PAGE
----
The worshipping of anything other than the true God would propose a switch from son to orphan.

The answer in reply to Satan is clearly a resounding “Be Gone” that is vivid in the rejection of the proposition from Satan. The adversary has nothing left in his arsenal to thwart Jesus into submission. Again, Jesus quotes from the book of Deuteronomy in this climactic scene against the enemy and sets the tone for how we are to characterize ourselves before God. This same scene reply’s during Peters debacle (Matt. 16:23)  as he became a sort of mouthpiece for Satan. Matthew provides an open window into how one should conduct themselves when faced with temptation, by heeding to the authority and sufficiency of scripture as the one true means of freedom from sin. Each section of the dialogue between Jesus and Satan draws this same conclusion, that the one true God should alone be worshipped and to know him is made possible through the written word of God.

The dialogue has been terminated and Jesus dismisses Satan though he will return yet again at another suitable time that would result in the salvation of the world. One of the overriding functions of scripture is to bear witness to God and to the self-revelation of God in Christ, a revelation that is animated and effective by the same Spirit who led him in the wilderness.[5]The Gospel writer is trying to get his readers to understand that scripture is the preferred way of living a faith-filled life of obedience in Christ. Without a proper comprehension or appreciation for its words, will result in the tempter misinterpreting the beauty found in it. In the end, the angels ministered to the needs of Jesus, these same angels he would command (Matt. 4:6) and if necessary call on (Matt. 26:53). The nature of temptation is to separate us from our relationship with God and lead us down a path of spiritual confusion in our humanity. Just as Jesus was tempted in his humanity, we who walk in the Spirit are led into a wilderness experience that will ensure our preservation to the end.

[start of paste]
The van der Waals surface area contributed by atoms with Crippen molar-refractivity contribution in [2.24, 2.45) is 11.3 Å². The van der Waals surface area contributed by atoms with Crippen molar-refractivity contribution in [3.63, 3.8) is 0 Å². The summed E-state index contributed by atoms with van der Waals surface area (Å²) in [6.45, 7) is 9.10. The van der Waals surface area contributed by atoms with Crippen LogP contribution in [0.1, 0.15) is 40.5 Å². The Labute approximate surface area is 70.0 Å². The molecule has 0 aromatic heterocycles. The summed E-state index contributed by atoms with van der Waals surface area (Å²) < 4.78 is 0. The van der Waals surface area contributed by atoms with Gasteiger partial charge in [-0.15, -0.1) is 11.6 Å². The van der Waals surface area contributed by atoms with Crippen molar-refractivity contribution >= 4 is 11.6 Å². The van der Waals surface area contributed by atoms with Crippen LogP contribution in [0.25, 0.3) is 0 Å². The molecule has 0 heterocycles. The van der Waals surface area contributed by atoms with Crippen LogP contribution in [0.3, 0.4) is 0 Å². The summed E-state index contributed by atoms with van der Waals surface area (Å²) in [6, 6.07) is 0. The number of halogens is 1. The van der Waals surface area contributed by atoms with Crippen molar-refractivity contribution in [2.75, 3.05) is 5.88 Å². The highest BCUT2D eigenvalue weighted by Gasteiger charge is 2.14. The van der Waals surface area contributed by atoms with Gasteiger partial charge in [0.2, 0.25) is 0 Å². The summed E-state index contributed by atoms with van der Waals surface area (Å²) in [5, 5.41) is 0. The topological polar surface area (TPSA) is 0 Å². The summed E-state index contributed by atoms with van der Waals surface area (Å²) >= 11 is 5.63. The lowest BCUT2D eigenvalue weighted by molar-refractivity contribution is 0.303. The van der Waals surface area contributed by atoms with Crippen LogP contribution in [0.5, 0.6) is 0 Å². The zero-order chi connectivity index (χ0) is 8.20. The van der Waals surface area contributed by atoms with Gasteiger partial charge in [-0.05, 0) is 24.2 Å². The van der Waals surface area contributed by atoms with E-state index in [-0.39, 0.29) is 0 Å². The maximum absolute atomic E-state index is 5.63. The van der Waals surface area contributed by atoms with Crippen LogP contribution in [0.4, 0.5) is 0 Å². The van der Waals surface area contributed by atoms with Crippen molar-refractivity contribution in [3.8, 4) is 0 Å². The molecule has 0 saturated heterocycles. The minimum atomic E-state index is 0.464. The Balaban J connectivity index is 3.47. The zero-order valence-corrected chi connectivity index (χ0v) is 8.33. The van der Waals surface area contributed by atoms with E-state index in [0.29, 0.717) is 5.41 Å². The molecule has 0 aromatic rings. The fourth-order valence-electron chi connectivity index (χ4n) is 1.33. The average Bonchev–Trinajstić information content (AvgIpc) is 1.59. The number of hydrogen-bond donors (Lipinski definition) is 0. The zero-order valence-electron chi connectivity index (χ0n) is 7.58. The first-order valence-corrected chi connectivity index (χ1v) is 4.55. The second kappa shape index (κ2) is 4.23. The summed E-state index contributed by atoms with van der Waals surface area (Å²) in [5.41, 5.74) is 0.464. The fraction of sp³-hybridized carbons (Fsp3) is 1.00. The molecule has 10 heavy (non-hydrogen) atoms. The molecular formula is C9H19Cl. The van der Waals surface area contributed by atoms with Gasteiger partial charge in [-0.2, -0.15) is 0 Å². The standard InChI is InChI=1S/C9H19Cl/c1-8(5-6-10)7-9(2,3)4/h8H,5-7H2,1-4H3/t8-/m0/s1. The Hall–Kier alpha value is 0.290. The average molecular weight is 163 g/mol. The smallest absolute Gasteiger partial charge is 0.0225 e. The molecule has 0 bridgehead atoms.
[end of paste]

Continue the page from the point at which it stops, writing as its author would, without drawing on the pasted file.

[1]Goldingay, John. Models for Scripture. Toronto: Clements Pub., 2004, 91.

            [2]Turretin, Francis. Institutes of Elenctic Theology. Phillipsburg, NJ: P&R Publications, 1992, v1.57.

            [3]Goldingay, John. Models for Interpretation of Scripture. Toronto: Clements Pub., 2004, 162.

            [4]Nolland, John. The Gospel of Matthew: A Commentary on the Greek Text. New International Greek Testament Commentary. Grand Rapids, MI; Carlisle: W.B. Eerdmans; Paternoster Press, 2005, 167.

            [5]Green, Joel B. Hearing the New Testament: Strategies for Interpretation. Grand Rapids, MI: W.B. Eerdmans Publ., 2010, 34.

One Comment Add yours

  1. John Blondo says:

    Thank you bro Will try to jump in during my travels

    Sent from my iPhone